In 1913, Elwood Brown, president of the Philippine Amateur Athletic Association and Manila Carnival Games, proposed the creation of the “Far Eastern Olympic Games” to China and Japan. It was at that time that Governor-GeneralWilliam Cameron Forbes was the president of the Philippine Amateur Athletic Federation from 1911-1913. Governor-General Forbes formed the Far Eastern Olympic Association.
The first event was held on the Manila Carnival grounds (later the Rizal Memorial Sports Complex) in Malate, Manila, Philippines on February 4, 1913 and was known as the “First Oriental Olympic Games”. Forbes was also the one who formally declare the games open. Six countries participated in the eight-day event: the host country then-named Philippine Islands, Republic of China, Empire of Japan, British East Indies (Malaysia), Kingdom of Thailand and British crown colony Hong Kong.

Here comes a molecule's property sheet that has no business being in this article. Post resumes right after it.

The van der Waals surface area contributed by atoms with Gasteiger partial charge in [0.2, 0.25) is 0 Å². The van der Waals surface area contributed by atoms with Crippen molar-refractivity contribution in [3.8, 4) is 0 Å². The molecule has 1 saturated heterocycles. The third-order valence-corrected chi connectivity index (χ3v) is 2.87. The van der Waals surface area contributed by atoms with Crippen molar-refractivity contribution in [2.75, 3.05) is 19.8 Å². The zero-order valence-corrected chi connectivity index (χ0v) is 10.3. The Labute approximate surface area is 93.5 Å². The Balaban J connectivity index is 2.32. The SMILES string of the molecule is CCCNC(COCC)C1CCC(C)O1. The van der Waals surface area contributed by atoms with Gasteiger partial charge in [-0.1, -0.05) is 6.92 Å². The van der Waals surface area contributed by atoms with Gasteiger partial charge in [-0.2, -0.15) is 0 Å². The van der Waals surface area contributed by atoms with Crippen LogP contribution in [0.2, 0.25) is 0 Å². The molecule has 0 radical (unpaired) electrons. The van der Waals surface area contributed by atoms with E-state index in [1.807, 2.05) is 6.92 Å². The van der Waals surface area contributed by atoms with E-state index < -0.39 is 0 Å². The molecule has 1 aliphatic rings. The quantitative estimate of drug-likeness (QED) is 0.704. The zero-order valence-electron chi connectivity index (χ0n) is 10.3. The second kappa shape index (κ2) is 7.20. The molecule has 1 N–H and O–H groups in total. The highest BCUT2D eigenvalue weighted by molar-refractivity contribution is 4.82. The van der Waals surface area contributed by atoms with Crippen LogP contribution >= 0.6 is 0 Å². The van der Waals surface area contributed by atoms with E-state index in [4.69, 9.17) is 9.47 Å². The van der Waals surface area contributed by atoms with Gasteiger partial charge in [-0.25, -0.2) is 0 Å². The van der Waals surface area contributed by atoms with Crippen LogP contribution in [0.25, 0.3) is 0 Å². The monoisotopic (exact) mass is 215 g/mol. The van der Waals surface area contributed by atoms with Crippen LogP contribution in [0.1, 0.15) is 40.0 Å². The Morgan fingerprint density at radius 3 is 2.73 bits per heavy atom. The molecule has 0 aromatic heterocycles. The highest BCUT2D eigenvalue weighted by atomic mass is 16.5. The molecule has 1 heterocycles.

In 1915, the name changed to Far Eastern Championship Games and the association to Far Eastern Athletic Association when the event was held at Hongkou Park in Shanghai, China. They were held there again in 1921. The games were held every two years except in 1929 when Japan decided to delay the project to 1930. The FEAA decided to change the time table to four years and the Philippine Islands hosted the tenth games in 1934. Dutch East Indies (Indonesia) joined in the 1934 FECG.
The 1934 edition was held in a period of dispute between China and Japan, following the Japanese invasion of Manchuria in 1931. Inclusion of people from this region in the games caused controversy between the two member nations, which resulted in the break-up of the Far Eastern Athletic Association. In September 1937, Japan invaded China with the Marco Polo Bridge Incident and started the Second Sino-Japanese War (which later became part of World War II), thus the planned games in 1938 were cancelled.